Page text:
$2580 per year ($215 per month), well below the poverty line by the
U.S. standards of 1961 (Fig. 9).
After I received my first salary, I entered a branch of the
Chase-Manhattan Bank located in the vicinity of the hospital, opened an
account and deposited my check. Then, in the hospital, I asked one of
the doctors whether Chase-Manhattan is a good bank. “For your
$200 it is good enough,” answered Dr. Henry Friedman.
Fig. 9. Certificate of Eligibility for Exchange Visitor Status, specifying the conditions of work and fee.
For this salary the physician worked full time and was on emergency
calls every other day. Thus we worked a whole day, night and another
day, before having a free night. This was the system during all the
years of my residency. Fifteen or 16 nights on call every month. In my
first letter to Dr. Erlik I described the situation, adding that it is
not customary here to complain. My colleagues in Rambam wrote to me
that Dr. Erlik underlined those words, and on bedside rounds attached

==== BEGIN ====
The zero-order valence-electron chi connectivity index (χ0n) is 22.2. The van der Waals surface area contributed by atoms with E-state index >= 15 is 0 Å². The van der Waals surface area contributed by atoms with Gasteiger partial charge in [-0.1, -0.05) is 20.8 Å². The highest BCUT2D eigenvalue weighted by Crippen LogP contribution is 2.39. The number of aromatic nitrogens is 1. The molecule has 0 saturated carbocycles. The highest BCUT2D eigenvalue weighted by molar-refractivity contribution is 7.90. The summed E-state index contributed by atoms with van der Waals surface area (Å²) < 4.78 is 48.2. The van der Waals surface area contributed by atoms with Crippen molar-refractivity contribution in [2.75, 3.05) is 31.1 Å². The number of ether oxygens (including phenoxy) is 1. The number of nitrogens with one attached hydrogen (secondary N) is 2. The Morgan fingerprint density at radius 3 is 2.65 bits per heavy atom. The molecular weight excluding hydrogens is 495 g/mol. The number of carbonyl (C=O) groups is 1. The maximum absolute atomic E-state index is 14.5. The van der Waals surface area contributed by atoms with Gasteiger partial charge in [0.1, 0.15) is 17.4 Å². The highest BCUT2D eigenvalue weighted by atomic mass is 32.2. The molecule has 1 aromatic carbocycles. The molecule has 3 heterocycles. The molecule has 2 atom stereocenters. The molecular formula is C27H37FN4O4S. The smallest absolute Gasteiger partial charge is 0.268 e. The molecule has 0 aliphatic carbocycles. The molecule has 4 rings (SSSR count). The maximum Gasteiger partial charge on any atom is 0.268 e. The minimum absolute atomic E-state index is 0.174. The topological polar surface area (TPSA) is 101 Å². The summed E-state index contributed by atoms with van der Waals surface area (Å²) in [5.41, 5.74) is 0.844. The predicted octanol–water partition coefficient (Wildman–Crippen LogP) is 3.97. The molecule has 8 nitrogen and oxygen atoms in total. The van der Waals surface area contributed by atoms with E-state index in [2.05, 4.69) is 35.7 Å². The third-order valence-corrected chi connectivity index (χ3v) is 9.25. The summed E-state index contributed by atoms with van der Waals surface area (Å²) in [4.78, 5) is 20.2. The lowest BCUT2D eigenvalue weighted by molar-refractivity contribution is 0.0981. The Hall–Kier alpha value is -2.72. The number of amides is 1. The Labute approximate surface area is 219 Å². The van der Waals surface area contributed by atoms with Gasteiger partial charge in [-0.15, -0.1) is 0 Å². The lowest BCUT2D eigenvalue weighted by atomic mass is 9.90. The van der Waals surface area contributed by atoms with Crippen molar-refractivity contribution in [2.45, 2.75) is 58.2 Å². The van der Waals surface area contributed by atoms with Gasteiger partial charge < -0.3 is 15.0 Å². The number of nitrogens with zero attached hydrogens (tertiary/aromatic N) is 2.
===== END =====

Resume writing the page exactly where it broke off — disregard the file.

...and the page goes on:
the letter with a safety pin to his coat. All could read and appreciate
how good they have it in Rambam.
* * *
My residency started with a rotation on the Urology Service. During my
second week there, they already let me operate. There was a patient
with carcinoma of the prostate and metastatic spread. In addition to
chemotherapy and hormones, the treatment included orchiectomy
(amputation of the testicles). This operation is quite simple and it
was decided that I will do it. In order to be prepared, I studied all
stages of this procedure in an Atlas of Urology. A resident in a more
advanced stage of training assisted me. Several minutes after I
started, Dr. Leo Charendoff, the almighty Chief Resident entered the
operating room. “Doctor Weissberg”, I heard his voice.
“I am here.” “You are here? And what are you
doing?” “This is Mr. Posner”, I responded. I told him
the name of the patient, so he would know who I am operating on.
“I know that this is Mr. Posner, but what are you doing?”
The intonation of Dr. Charendoff’s voice sounded rather severe.
“I am doing a bilateral orchiectomy”. “And why are
you doing it?”, asked Charendoff. “Because Mr. Posner has
cancer of the prostate.” “So why do you do an orchiectomy,